including Geo Location information from smart phones, to help merchants identify sales strategies. Clover has some limitations but it was great to see how data is being used to achieve success. Real-life story: an owner of an ice cream parlor in California who discovered that she sold more ice cream on days that it rained (go figure). That info plus marketing tools got her sales up quite a bit on said rainy days. Damn that drought anyway.
Verifone launched what the audience could only assume was a biometrics terminal that knew when a card was not in the hands of the card owner. Additionally, the device is able to detect a skimmer and provide instant encryption and integrated tokenization. Verifone ended with a “coming soon” message but it was enough to whet the appetite and show the future that biometrics will play in the payments industry.
Innovation in security
The first phase of tokenization has been laying the foundation. The next phase will be about the innovation. There was plenty of mention of PAR (personal account reference), which is a new standard proposed by EMVCo that adds a PAR to a tokenized transaction. It is not a substitute for the personal account number (PAN), but it will allow merchants/acquirers to track transactions made by a particular customer and will give the merchant/acquirer the additional ability to track fraud/chargebacks and loyalty programs.
Biometrics is gaining traction. The first major theme is that it will not be one biometric solution that will win (fingerprint, facial, voice, etc.) but it will be about aggregating all of the technologies to get a full picture of the customer. Essentially the goal would be to use the aggregated biometrics to create a “public key” for customer verification. The second major theme is that biometrics removes the barriers to technology. The biggest example used was passwords and how antiquated the concept of passwords is. FIDO Alliance has been developing the technology specifications to reduce the reliance on passwords to authenticate data.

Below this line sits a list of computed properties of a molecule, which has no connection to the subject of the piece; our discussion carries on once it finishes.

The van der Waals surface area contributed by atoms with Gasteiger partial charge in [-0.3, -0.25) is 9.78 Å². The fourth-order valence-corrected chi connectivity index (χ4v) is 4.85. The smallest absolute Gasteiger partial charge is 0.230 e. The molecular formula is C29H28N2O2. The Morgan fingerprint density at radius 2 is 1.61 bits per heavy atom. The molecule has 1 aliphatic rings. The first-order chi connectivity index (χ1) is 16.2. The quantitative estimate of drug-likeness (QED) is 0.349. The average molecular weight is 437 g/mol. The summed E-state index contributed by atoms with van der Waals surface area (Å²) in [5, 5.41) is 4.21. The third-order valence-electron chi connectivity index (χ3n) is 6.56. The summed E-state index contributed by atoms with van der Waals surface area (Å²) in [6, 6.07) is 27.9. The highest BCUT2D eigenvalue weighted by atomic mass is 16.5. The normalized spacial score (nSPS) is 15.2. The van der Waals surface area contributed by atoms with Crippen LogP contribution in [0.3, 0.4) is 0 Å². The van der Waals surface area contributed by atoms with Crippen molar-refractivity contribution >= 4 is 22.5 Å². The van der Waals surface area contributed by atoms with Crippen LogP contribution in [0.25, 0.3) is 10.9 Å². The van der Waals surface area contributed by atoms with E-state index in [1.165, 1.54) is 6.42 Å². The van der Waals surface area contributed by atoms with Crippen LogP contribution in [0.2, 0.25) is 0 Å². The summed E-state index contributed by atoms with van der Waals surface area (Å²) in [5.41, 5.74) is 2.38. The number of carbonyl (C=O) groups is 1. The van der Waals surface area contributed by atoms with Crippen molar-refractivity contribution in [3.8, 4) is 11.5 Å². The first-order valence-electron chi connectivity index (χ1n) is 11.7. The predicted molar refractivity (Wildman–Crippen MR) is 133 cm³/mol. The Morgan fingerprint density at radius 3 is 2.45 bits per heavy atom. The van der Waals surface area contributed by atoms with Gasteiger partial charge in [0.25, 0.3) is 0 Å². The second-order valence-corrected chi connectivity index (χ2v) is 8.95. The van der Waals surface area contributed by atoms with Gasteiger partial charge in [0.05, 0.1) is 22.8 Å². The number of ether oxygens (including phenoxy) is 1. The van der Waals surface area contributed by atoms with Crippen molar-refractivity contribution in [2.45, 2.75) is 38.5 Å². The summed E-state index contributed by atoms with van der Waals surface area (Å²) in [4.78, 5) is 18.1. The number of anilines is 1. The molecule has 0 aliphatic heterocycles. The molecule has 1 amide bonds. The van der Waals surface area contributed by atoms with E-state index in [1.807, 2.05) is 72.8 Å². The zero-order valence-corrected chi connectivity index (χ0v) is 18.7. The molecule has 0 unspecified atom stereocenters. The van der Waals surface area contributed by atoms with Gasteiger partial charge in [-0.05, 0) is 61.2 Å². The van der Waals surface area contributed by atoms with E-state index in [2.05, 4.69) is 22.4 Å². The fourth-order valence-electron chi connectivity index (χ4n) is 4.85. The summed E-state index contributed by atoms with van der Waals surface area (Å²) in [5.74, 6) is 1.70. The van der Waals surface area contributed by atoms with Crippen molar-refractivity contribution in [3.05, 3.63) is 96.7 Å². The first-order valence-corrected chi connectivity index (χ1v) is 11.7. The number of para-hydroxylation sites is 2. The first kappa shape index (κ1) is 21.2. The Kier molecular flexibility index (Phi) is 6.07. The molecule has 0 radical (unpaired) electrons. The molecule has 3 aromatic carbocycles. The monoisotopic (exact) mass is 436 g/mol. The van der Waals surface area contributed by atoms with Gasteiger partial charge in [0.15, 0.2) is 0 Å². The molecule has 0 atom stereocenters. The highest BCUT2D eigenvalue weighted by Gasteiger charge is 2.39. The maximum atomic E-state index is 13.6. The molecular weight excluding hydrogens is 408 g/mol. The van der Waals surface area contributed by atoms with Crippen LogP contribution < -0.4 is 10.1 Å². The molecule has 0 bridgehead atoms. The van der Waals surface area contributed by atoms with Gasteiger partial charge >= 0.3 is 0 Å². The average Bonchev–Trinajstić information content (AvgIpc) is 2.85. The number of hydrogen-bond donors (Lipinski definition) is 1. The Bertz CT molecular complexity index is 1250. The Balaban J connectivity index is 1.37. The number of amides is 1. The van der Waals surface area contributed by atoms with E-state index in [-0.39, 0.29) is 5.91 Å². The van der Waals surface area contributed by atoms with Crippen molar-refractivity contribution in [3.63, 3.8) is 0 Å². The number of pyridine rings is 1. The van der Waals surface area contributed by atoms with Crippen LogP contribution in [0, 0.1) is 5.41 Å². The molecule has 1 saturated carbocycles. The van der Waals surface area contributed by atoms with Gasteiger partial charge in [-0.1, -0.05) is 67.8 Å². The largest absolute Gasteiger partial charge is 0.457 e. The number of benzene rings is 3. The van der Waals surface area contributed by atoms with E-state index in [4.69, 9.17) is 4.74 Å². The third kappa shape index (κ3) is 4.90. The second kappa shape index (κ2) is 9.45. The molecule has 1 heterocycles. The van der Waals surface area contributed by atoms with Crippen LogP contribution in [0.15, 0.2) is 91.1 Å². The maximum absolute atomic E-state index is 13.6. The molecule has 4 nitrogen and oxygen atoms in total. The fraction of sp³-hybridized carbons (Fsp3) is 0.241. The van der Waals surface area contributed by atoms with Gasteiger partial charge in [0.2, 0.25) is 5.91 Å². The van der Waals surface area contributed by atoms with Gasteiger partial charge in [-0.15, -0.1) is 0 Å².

Innovation we saw that we’re all not talking about enough: lending
There was a separate track on lending that, in our minds, revealed that new players and approaches to lending are set to change the game. A few examples:
This is just a sampling of way cool business models we saw that are scaling and have to be taken seriously. And their approach warrants some attention:
The only question we heard asked that stumped a lot of them (other than Lending Club) was how they are going to work with banks. They didn’t have an answer. Why? Our impression is that for the most part they don’t think about banks at all.
We need to start paying attention to the models, technology and growth of these innovators. We’re not talking about this enough.
My mobile app has a first name, it’s O-S-C-A-R
Oscar Mayer developed a Tinder-style app for bacon lovers called Sizzl. Users download the app, specify their bacon preferences, customize their profile, and start swiping to find other bacon lovers. Who won’t sign up for this deal? Here’s the type of vision and leadership we’ve been talking about.
General session presentation notes
Pretty good quality in many of these presentations, and too many to mention. Some highlights:
Kudos to the Money20/20 team for a conference that was relevant, crisp, very well organized and is fast becoming a must-attend. The breadth and pace of innovation is astonishing and something we need to track and apply. Sure, all of the things we saw won’t hit mainstream status, but enough will – and they will have serious impact. Payments may not be a line of business or have a P&L (yet), but it needs serious focus.
Tightening up your Payments program can have a huge impact on your bottom line.
Cornerstone Advisors is an industry leader in Payments processor vendor knowledge, network services and Card programs. Our Payments experts at can help you identify opportunities, close gaps and maximize your Payments program’s profitability.
Contact us today to learn more.
4 thoughts on “Gonzo Notes from Money20/20”
Great review of Money 20/20. Dan Shulman really does believe in helping the financially disadvantaged. I had the opportunity to work with him when he was at AMEX and he was fighting hard for the disadvantaged in their prepaid business. Very impressive gentleman.
Thanks for the comment. It was a really cool message. In retrospect, he had us at hello (groan).
If you had to pick one, what was the one message or technology community banks should pay attention to and can do something about?
Other than needing to monitor the changes coming, I’d say the most important thing right now is to have a good management understanding of the P&L of payments at your bank:
– How much revenue it produces
– Key revenue, cost drivers and how well you’re doing
– The trend on debit transaction margin
– Penetration, usage vs. the industry
In other words, a P&L of sorts even though payments is not a line of business.
Call if you’d like to discuss. My cell is 602-295-7969.
– Impact of a 10% move to Pinless debit